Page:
“Some victims are more deserving of the label ‘victim’ than others. Critically analyse this statement in light of your knowledge of theories in this area.”
The word ‘victim’ can be associated with a person who has experienced some form of misfortune or suffering, however, when the word ‘victim’ is thought of in a policing perspective it is typically “used to refer to the complainant of a crime” (Wakefield, 2008:315). This essay aims to critically analyse the statement; ‘some victims are more deserving of the label ‘victim’ than others’, using different theories in relation to this. The essay will firstly; analyse two theories in relation to victimisation, secondly; it explore Nils Christie’s approach to the ‘ideal victim’ and lastly; the media’s role in representing the ‘ideal victim’ will be portrayed through the comparison of news coverage on the Madeline McCann case and the Shannon Matthews case.
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Historically criminology and criminal justice have been solely focused on the understanding of criminal offending, however, since the 1960’s “a variety of paradigm shifts, scientific advances, and social and political forces … provided a foundation from which theories of victimisation emerged”, also known as the study of Victimology (Wilcox, 2010:978). This shift occurred when scholars decided to investigate ‘crime’ as more than just the behaviour and conduct of a criminal, instead it was viewed as a ‘system’ which involved a victim, time and place as well as the offender (Wilcox, 2010:978). It was in the 1960’s when a more socio-political movement anticipated for greater attention to be brought to victims of crime and their rights in the criminal justice system. With both scientific and socio-political movements it created an ideal opportunity for the development of different theoretical outlooks on victimisation. Collectively, these perspectives focused on many casual influences from lifestyles to broad-based social inequality (Wilcox, 2010:978). A major theory which emphasis’s these different influences is the radical theory of Victomology.
The theory of radical Victimology, which emerged in the 1960’s and 1970’s, can be linked to the work of Benjamin Mendelsohn (Friday, 2000:62) and can be thought to be an offspring of Radical Criminology and Sociology. Mendelsohn’s argument for a vicitimology which looks at human rights and allows and investigation into the role of the state in determining who is a ‘legitimate’ victim and how the criminal justice system is concerned in the making of criminals and victims, is what is thought to be the origins for radical Victimology. As a consequence of this argument, “radical victimology acknowledges, in particular, those victims who have been rendered invisible” (Marsh, 2004:110). These victims, according to Quinny (1972), are best described as “victims of police force, the victims of war, the victims of the correctional system, the victims of state violence, and the victims of oppression of any sort” (Marsh, 2004:110). According to Marsh, it can be said that the idea of a ‘conventional’ radical victimology is what has been an aid for representing the problems faced by the poor and powerless which is a result of a limited structural foundation of victimisation (2004:110). Similarly to radical victimology, there are critical theorists who also address the idea of whether people “are aware of their social reality” and if it is safe to think that “the state is neutral in its response to crime and victimisation” (Marsh, 2004:111).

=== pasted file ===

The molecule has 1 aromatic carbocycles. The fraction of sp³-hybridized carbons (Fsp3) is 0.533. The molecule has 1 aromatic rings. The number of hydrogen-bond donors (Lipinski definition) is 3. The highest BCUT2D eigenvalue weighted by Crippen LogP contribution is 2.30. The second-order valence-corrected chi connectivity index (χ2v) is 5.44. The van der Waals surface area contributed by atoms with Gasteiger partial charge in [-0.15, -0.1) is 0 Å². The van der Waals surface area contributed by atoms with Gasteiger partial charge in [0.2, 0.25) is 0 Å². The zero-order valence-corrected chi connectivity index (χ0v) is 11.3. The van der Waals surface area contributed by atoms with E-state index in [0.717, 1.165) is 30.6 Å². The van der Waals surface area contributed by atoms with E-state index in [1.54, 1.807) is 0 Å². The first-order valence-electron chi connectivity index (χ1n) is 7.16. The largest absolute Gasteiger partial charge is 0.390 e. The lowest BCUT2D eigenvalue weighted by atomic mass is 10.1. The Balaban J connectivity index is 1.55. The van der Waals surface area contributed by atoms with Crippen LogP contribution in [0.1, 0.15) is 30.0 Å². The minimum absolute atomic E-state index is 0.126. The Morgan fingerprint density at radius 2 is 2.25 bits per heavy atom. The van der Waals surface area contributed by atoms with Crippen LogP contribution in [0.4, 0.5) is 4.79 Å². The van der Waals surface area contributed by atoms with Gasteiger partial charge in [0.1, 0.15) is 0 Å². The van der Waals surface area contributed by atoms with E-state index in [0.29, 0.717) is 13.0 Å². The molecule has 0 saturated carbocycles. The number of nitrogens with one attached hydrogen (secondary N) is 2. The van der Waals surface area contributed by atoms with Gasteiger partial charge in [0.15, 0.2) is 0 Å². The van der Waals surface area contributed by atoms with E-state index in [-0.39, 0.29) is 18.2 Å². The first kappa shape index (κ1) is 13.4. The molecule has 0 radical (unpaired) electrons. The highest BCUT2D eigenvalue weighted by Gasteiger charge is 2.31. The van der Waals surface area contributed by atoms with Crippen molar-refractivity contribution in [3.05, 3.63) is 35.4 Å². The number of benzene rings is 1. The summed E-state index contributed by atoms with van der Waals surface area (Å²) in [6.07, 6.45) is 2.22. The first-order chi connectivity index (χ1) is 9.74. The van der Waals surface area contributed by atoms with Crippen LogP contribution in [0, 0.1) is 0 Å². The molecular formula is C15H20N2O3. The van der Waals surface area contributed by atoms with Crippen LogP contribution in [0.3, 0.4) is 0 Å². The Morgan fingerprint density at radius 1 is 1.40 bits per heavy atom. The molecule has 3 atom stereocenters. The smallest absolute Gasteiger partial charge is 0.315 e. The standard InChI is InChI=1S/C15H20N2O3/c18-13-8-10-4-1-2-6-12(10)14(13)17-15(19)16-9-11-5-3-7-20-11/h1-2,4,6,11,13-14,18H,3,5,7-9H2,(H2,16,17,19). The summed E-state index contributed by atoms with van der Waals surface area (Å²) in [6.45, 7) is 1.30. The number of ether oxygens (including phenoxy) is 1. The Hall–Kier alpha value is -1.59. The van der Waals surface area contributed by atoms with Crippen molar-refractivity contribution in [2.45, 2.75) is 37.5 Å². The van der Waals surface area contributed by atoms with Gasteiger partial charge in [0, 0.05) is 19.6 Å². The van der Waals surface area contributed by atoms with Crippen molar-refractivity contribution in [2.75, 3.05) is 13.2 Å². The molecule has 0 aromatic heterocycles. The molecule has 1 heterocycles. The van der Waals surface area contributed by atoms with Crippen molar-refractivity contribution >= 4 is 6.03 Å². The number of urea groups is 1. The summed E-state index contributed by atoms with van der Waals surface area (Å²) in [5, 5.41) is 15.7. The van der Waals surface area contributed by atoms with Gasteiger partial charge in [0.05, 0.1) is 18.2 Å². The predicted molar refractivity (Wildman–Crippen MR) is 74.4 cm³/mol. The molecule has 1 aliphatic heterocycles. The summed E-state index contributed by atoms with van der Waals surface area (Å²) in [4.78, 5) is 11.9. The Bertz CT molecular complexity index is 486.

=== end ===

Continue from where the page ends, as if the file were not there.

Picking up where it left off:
The similarity of radical victimology and critical victimology is that they both attempt to theorise about the social issues within victimology. One version of this theory of victimology can be demonstrated through the importance of labelling, and as Meirs (1990) suggests that people may “claim the label, but the key questions for a critical victimology are, who has the power to apply the label and what considerations are significant in that determination” (Davies, 2004:38). In this version, Meirs uses the hypothetical outlook of “symbolic interactionism” (Davies, 2004:38) to enlighten his practice of the word ‘critical’. In general, critical victimology looks at the problems contained in the relationship between the state and its citizens; “it does not see the state as neutral rather the states mechanisms contribute to those victims we see and those we don’t see” (Marsh, 2004:112). Therefore it is not neutral, instead self-motivated and self-interested and according to critical victimology this would raise problems when it comes to gender, race and class and how these are expressed in policy terms. Therefore, it can be said that critical victimology is a theoretical perspective which inspects the wider social context of modern societies which focuses on “the ways in which capitalism and patriarchy influence the ways in which victims are perceived and responded to” (Marsh, 2004:112).